The modified SM-2 Block IV was first intercept tested (successfully) against a ballistic missile target in May 2006 (Pacific Phoenix) and has had two other successful ballistic missile intercept tests since.  It began deployment on ships equipped with Aegis BMD 3.6.1 in 2008. The missile is viewed as a stopgap until the BMD version of the SM-6 missile becomes available (currently scheduled for 2015), and it is apparently not compatible with Aegis BMD 4.0.1.

 AegisSM-6

Figure 3.  SM-6 compared to SM-2 Block IV.  (Image source: DeSimone)

The SM-6, currently undergoing development and testing, is the U.S. Navy’s new extended-range air defense interceptor.  It combines the airframe and propulsion system from the current SM-2 Block IV interceptor with the active radar seeker of the current Advanced Medium-Range Air-to-Air Missile (AMRAAM) missile.  Like the SM-2 Block IV, it operates within the atmosphere and uses a high explosive warhead.  The Navy currently plans to buy 1,200 SM-6s.

The initial deployment version of the SM-6 may not have a capability against ballistic missiles.  It is to be given an anti-ballistic missile capability as part of the Sea based Terminal (SBT) Increment 1, which is expected to be deployed in 2015 in conjunction with the Aegis 5.0 CU weapons system.  This is to be followed in 2018 by SBT Increment 2 in which the SM-6 will be deployed in conjunction with Aegis BMD 5.1 weapons system.[10] 


[1]Rear Admiral Brad A. Hicks, “Aegis Ballistic Missile Defense (BMD) System,” The George C. Marshall Institute, December 19, 2005, Figure 6.  Available at: http://www.marshall.org/pdf/materials/363.pdf.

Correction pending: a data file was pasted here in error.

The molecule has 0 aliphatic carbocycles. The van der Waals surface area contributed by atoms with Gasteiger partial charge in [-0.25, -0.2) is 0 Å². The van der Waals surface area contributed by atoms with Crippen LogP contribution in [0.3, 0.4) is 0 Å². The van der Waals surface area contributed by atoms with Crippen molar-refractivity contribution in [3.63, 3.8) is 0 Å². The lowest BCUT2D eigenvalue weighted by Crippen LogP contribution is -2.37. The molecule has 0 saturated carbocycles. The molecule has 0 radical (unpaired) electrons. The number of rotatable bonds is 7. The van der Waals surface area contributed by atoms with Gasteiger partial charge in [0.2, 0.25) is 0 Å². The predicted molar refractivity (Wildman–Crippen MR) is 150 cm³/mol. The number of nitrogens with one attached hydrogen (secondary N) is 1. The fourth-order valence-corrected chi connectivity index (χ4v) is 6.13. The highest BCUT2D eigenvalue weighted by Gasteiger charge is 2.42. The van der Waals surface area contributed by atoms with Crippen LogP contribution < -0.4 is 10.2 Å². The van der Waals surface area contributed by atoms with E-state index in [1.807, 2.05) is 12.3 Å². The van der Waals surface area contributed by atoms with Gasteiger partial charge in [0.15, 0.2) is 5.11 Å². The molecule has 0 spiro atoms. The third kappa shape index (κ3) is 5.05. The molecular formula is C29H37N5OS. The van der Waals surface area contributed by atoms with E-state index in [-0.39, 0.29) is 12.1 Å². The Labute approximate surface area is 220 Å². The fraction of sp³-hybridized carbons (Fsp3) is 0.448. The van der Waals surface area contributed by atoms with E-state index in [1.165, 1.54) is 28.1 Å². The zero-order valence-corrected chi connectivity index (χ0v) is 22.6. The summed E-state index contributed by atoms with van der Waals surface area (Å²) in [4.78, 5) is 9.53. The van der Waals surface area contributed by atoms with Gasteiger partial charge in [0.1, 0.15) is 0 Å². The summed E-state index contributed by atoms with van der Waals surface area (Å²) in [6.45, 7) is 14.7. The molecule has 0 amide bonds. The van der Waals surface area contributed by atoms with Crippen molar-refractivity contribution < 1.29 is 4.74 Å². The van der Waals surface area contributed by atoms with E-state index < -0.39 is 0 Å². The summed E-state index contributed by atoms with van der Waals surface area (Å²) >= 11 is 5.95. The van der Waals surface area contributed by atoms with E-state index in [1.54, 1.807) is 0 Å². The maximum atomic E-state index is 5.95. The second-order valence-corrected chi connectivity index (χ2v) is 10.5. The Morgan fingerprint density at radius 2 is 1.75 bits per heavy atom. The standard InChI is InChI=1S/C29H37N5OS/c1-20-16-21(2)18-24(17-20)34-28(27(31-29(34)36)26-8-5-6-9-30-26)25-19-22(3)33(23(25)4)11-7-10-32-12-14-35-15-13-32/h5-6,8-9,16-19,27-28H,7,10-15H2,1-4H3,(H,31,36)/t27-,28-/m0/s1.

[2] Ronald O’Rourke, “Navy Aegis Ballistic Missile Defense (BMD) Program: Background and Issues for Congress,” Congressional Research Service, March 19, 2012, p.7

[3] MDA, “FTM-16 Fact Sheet.” Available at: http://www.stratcom.mil/files/FTM-16%20Fact%20sheet%20-%20v13.pdf.

[4] MDA, “FTM-18 Fact Sheet” June 22, 2012.  Available at: http://www.mda.mil/global/documents/pdf/Aegis_FTM-18_FactSheet.pdf

[5] MDA, “Second-Generation Aegis Ballistic Missile Defense System Completes Successful Intercept Flight Test,” News Release, May 9, 2012.

[6] Zachary M. Peterson, “Raytheon, ATK Hope To Start Advanced SDACS Flight Tests This Year,” Inside Missile Defense, August 30, 2006; “Raytheon and Aerojet demonstrate SM-3 Throttling Divert and Attitude Control System,” PR Newswire US, August 15, 2006.

[7] O’Rourke, p. 7.

[8] Government Accountability Office, “Missile Defense: Opportunity to Refocus on Strengthening Acquisition Management,”   GAO-13-437, April 2013, p. 56.

[9] CRS, March 14, 2013, p. 5.

[10] Raytheon Company, “Standard Missile-6,” available at: http://www.raytheon.com/capabilities/products/standard_missile/sm-6/; and Shipman Briefing Slides.